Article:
Wednesday, August 21, 2013

    On the 150th anniversary of William Clarke Quantrill’s raid on Lawrence, Tony R. Mullis of the U.S. Army Command and General Staff College at Fort Leavenworth, Kansas, examines the notorious massacre and the years of back-and-forth atrocities by Confederate bushwackers and pro-Union Jayhawkers that led up to it.

    Mullis is a retired lieutenant colonel in the United States Air Force and the author of Peacekeeping on the Plains: Army Operations in Bleeding Kansas.

  • Time magazine editor-at-large  David Von Drehle holds a public conversation about The Future  of Space Exploration with The Washington Post’s Joel Achenbach. The two will also discuss the recent sale of The Post to billionaire Jeff Bezos, founder of Amazon.com.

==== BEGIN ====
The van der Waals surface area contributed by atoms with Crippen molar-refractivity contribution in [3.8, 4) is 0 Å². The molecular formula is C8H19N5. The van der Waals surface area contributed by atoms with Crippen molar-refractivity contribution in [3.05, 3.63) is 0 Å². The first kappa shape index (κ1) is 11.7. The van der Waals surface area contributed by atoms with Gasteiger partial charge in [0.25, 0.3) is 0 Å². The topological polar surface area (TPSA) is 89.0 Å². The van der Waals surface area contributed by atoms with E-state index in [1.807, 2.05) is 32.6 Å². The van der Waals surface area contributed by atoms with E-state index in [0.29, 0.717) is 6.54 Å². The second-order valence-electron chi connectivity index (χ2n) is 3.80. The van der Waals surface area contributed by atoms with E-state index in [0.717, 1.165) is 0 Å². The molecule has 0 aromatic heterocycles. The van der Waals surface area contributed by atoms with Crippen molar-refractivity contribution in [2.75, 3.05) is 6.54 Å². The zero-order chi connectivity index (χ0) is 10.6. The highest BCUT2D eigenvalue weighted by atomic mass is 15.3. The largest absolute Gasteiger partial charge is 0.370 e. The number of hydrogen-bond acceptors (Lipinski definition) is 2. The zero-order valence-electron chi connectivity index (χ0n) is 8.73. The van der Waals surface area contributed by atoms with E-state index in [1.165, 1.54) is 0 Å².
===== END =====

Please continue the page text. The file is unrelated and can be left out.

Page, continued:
Tuesday, August 20, 2013

    The August Dateline: Washington event at the Kansas City Public Library was supposed to be about outer space. Just outer space. Host David Von Drehle and The Washington Post’s Joel Achenbach were to talk about the future of NASA and the American space program now that our astronauts are being launched from sites in Russia. But the recent sale of The Post to billionaire Jess Bezos, the founder and CEO of Amazon.com, gives special meaning to the event.

    Not only is Achenbach a current Washington Post employee, but Von Drehle is a former Post reporter. So it’s only natural that they will devote part of the evening to discussing this seismic upheaval in the world of American journalism.